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Does your company have too many chiefs?

Article published in American City Business Journals on December 5, 2022.

Job titles identify who we are. It tells the world of our position within the hierarchy of an organization or profession. As we progress from one position to another during our career, a job title that reflects increasing responsibility is a sign of achievement.

The term “job title inflation” has negative connotations. Is bestowing a title with a higher perceived status ever justified when the employee is performing the same duties as they did previously?

Years ago, the title “chief” was reserved for the chief executive officer, chief operating officer and chief financial officer to designate the three top positions of an organization. Today, these have expanded to include the positions of  chief information officer, chief strategy officer, chief compliance officer, chief marketing officer and chief human resources officer. 

Formerly, these positions would have been designated as “manager,” and in some cases also be designated as “vice president” to indicate the individual is more than just a manager but also a corporate officer. 

When I see staff organization titles like chief knowledge officer, chief visioning officer, chief sustainability officer, chief revenue officer, chief strategy officer and chief innovation officer, I wonder why these areas aren’t the responsibility of existing positions within the company. 

I also wonder about the lack of ownership by the line organization of the initiatives developed by staff “chiefs.” Strategy should be developed and owned by those responsible for executing the strategy, not the chief strategy officer who isn’t responsible for execution.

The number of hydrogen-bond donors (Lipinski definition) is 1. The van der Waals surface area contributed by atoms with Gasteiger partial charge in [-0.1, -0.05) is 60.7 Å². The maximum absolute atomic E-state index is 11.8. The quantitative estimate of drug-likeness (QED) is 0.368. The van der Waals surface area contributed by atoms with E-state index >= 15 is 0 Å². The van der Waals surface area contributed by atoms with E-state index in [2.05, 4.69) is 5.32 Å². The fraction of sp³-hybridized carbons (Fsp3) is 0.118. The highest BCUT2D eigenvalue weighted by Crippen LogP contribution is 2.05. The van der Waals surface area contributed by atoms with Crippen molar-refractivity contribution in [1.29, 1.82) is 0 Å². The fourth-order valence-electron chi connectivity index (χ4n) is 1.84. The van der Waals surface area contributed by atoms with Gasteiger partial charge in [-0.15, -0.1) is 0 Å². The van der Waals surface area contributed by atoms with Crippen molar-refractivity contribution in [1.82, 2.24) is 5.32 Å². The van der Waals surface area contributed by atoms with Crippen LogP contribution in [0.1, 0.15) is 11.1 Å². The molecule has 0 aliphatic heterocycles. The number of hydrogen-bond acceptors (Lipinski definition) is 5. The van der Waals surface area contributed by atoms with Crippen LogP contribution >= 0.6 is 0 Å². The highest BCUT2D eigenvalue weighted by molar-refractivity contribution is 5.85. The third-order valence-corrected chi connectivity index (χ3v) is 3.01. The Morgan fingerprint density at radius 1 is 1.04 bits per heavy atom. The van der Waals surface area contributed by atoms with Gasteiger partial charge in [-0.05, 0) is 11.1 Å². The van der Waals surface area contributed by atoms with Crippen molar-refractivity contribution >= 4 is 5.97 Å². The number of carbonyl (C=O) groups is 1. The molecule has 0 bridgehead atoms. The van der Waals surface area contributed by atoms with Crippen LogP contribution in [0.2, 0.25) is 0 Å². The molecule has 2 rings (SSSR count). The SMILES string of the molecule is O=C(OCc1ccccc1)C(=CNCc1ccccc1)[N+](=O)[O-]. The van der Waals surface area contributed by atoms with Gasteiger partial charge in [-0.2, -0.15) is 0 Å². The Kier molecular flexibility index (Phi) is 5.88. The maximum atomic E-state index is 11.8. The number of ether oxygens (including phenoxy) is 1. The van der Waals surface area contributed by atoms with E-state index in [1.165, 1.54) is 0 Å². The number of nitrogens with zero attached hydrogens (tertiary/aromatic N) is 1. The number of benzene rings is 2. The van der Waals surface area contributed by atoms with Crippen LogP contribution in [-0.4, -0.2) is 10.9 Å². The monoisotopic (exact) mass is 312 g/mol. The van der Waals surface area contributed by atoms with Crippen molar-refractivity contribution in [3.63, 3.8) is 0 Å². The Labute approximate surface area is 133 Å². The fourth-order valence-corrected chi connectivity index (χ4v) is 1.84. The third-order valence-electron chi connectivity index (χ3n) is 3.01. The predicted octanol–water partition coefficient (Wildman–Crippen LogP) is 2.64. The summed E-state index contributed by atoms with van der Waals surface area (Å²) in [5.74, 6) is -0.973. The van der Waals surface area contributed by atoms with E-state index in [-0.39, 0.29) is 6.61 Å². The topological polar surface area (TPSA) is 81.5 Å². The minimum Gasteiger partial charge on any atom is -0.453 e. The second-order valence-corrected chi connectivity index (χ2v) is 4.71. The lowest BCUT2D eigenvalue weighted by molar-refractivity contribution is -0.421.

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A job title with a higher perceived status and importance has psychological benefits to the employee and indicates how valued they are to the organization. Inflating job titles is done to attract and retain talent and to keep pace with the marketplace use of these titles. When these employees deal with people outside the organization, a “chief” title gives them more gravitas and helps them be more effective.

Bestowing a higher ranking title is less expensive than giving a salary increase. An organization needs to pay an individual consistent with their performance and what the marketplace is paying for that position or they risk losing them, perhaps to a competitor.

When does job title inflation have a downside? Unless the job description and title accurately reflect the duties and responsibilities of the position, an organization can run into internal equity issues. If an employee is granted an inflated title, others within the organization may also want their job title inflated.

An individual with an inflated title may be disadvantaged when searching for a new job. A future employer may not consider them if their experience and accomplishments are inconsistent with their current job title. An individual may also be inhibited from taking a job that they are qualified for, but has a job title of lesser status.

Exercise care when bestowing an inflated title. Ensure it is justified. Otherwise, the holder of the inflated title could lose credibility within the organization which might impact their effectiveness.

Stan Silverman is founder and CEO of Silverman Leadership and author of “Be Different! The Key to Business and Career Success.” He is also a speaker, advisor and widely read nationally syndicated columnist on leadership. He can be reached at

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